Date: Sat, 12 Mar 2005 17:29:42 0800
ReplyTo: LUCINDA M TEAR <lucindatear@msn.com>
Sender: "SPSSX(r) Discussion" <SPSSXL@LISTSERV.UGA.EDU>
From: LUCINDA M TEAR <lucindatear@msn.com>
Subject: Re: MANOVA with covariate
ContentType: text/plain; charset="iso88591"
I've mostly used covariates with the GLM procedure, but I imagine the
concepts are similar with the MANOVA routine. Unless you add an interaction
term between the covariate and a main effect, the model tests for a
constant, LINEAR relationship between the covariate and the dependent
variable across all the levels of any categorical factors. The slope of the
covariate can be positive or negative, and if the effect is not linear, then
you have not met the assumptions of the test and should be careful
interpreting your p values (to check, do a scatter plot of time til death
and self esteem and see if the relationship seems linear). It can be
helpful to check for interactions between the covariate and the main effects
(specified in the model in the same way that you would specify an
interaction of categorical main effects) to see if the slope of the
relationship between the covariate and the dependent variable is the same
for each level of the factor. For example, your results indicate that self
esteem increases (or decreases, depending on the slope of the covariate)
with time to death at the same rate at all levels of intervention. If you
add an interaction term to your model (between time to death and
intervention), you will find out if the slope of the relationship is
constant across all levels of intervention (the interaction will not be
significant) or if it differs depending on level (the interaction will be
significant). Adding an interaction makes the ANOVA an Analysis of
Covariance. With MANOVA, I imagine the significant covariate means that
there is significant linear relationship between time to death and self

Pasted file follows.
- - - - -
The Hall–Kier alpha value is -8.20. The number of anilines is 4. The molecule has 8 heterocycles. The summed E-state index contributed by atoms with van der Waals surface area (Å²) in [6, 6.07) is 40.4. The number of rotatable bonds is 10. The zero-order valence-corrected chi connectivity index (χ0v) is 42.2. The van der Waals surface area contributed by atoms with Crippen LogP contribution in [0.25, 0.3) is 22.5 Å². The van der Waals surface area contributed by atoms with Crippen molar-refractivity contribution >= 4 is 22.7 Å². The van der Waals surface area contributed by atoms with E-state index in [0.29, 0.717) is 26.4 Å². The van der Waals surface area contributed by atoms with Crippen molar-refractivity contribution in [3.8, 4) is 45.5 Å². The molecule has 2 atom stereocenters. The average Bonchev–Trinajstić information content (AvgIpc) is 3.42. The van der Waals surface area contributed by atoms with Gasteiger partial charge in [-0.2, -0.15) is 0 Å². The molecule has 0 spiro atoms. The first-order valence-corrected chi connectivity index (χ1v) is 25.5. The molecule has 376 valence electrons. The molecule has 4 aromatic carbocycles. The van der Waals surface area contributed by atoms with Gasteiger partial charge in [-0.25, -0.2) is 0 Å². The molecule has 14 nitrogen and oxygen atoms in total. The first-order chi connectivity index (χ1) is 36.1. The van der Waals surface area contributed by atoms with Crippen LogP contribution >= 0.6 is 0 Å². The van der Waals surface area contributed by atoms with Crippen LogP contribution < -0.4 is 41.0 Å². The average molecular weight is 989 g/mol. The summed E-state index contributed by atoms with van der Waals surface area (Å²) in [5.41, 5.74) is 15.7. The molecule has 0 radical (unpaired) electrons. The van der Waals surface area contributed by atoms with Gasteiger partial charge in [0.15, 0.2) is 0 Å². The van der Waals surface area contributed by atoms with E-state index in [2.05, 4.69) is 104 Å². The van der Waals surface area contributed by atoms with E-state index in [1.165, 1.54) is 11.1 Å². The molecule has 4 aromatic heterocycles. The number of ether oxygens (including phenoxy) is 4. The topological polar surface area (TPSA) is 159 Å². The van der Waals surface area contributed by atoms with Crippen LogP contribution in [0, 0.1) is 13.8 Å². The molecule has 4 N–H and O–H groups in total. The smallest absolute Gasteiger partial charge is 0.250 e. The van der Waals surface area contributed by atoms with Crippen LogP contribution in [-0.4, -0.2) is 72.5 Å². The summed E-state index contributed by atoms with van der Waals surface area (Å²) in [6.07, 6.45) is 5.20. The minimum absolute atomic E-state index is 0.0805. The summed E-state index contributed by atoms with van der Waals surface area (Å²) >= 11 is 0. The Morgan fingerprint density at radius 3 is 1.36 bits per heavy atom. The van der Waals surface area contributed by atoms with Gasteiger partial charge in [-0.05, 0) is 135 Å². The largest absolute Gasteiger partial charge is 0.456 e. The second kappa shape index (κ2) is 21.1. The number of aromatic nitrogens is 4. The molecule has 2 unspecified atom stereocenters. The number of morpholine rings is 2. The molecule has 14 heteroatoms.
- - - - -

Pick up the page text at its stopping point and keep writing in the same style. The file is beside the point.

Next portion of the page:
esteem, pain intensity, and # of physical symptoms AND that the slope of the
relationship between time to death and each of those variables is the same.
Printing out the parameter estimates will show you what the slope
is...Plotting a scatter plot of time to death and each of your dependent
variables and coding the data by level of intervention would help you see if
the data for each level are intermixed with data for other levels or if the
data for each level cluster together and apart from other levels.
Hope that makes sense....
Lucinda
 Original Message 
From: "michael healy" <healym@earthlink.net>
Newsgroups: bit.listserv.spssxl
To: <SPSSXL@LISTSERV.UGA.EDU>
Sent: Friday, March 11, 2005 12:57 PM
Subject: Re: MANOVA with covariate
> that older people are more likely to die.
>
> Original Message
> From: Andrew Walsh <awalsh@uhnresearch.ca>
> Sent: Mar 11, 2005 11:41 AM
> To: SPSSXL@LISTSERV.UGA.EDU
> Subject: MANOVA with covariate
>
> hello all,
> i am unsure of the proper interpretation of this analysis. i've run a
> MANOVA with a single continuos variable as a covariate (time to death).
> my factor has three levels (no intervention vs. late intervention vs.
> early intervention) and i have 3 dependent variable (self esteem, pain
> intensity, and # of physical symptoms). so my question is, what does a
> significant F indicate when it is associated with the covariate for the
> MANOVA?
> thanks very much,
> ~aw
>